Black Sea Culture, Crucible of the Gods, National Geographic Magazine

The Black Sea, lying along the northern border of present-day Turkey, was the end of the world for the ancient seafaring Greeks. This was where Zeus chained Prometheus to a rock, and when the Greeks first began exploring this area they were surprised to find humans, not gods, staring back at them.

During the last ice age the Black Sea was a low-lying body of freshwater, cut off from the Sea of Marmara, the Aegean and the Mediterranean, by a narrow land mass called the Bosporus. When the ice age ended the Black Sea remained protected as ocean levels rose, but when the water finally breached the Bosporus valley the incoming deluge was similar to ten Niagara falls. Stories of people …

Black Sea Culture, Crucible of the Gods, National Geographic Magazine

The Black Sea, lying along the northern border of present-day Turkey, was the end of the world for the ancient seafaring Greeks. This was where Zeus chained Prometheus to a rock, and when the Greeks first began exploring this area they were surprised to find humans, not gods, staring back at them.

During the last ice age the Black Sea was a low-lying body of freshwater, cut off from the Sea of Marmara, the Aegean and the Mediterranean, by a narrow land mass called the Bosporus. When the ice age ended the Black Sea remained protected as ocean levels rose, but when the water finally breached the Bosporus valley the incoming deluge was similar to ten Niagara falls. Stories of people fleeing this massive flooding are the origins of the epic myths of Gilgamesh and Noah’s flood.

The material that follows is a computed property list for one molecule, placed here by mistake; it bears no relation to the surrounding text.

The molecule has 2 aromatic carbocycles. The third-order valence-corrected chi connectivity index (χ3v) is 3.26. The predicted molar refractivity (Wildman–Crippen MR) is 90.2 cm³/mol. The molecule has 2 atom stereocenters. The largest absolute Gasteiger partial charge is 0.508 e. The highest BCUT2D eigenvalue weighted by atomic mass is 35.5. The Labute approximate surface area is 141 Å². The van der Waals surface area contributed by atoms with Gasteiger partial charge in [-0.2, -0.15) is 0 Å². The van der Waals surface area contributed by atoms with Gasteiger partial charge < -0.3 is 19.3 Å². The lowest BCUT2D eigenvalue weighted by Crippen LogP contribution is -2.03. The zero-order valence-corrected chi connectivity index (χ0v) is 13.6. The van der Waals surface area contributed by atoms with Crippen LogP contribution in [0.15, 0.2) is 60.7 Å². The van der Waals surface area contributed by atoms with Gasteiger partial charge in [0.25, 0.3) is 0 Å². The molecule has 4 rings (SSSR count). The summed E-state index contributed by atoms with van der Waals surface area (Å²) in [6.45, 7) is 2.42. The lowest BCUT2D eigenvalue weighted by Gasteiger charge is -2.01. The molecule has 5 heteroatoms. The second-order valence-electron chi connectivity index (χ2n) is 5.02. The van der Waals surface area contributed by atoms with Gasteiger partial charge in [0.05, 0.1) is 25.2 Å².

The present day tribal culture in the mountainous coastal areas south of the Caucasian mountains in Georgia and north of the Pontic Alps in Turkey hasn’t changed much in the last 3,300 years.

The migration from summer fishing to highland shepherding has always been a part of the culture. Mountain homes are called Yaylas (YIY-luz), and most families have more than one. Families fish at the coast, but as the temperatures rise, they move to a succession of homes higher in the mountain range. These homes are community property and were bequeathed during the Ottoman period.

Simple, physical geography preserves this unique collection of societies including the Abkhaz, Mingrelian, Laz, Cepni, Oguz, Rum, Hemsin, Circassian and Svans, who are squeezed into pockets along a narrow area of rugged terrain between the Black Sea and the steep coastal mountains.

Until just a few years before these photos were taken, Svans laid sheepskins in glacial streams to catch heavier particles of gold. These are the people of the Golden Fleece, the quest object of the mythic Jason and the Argonauts, and of the real seafaring Greeks.

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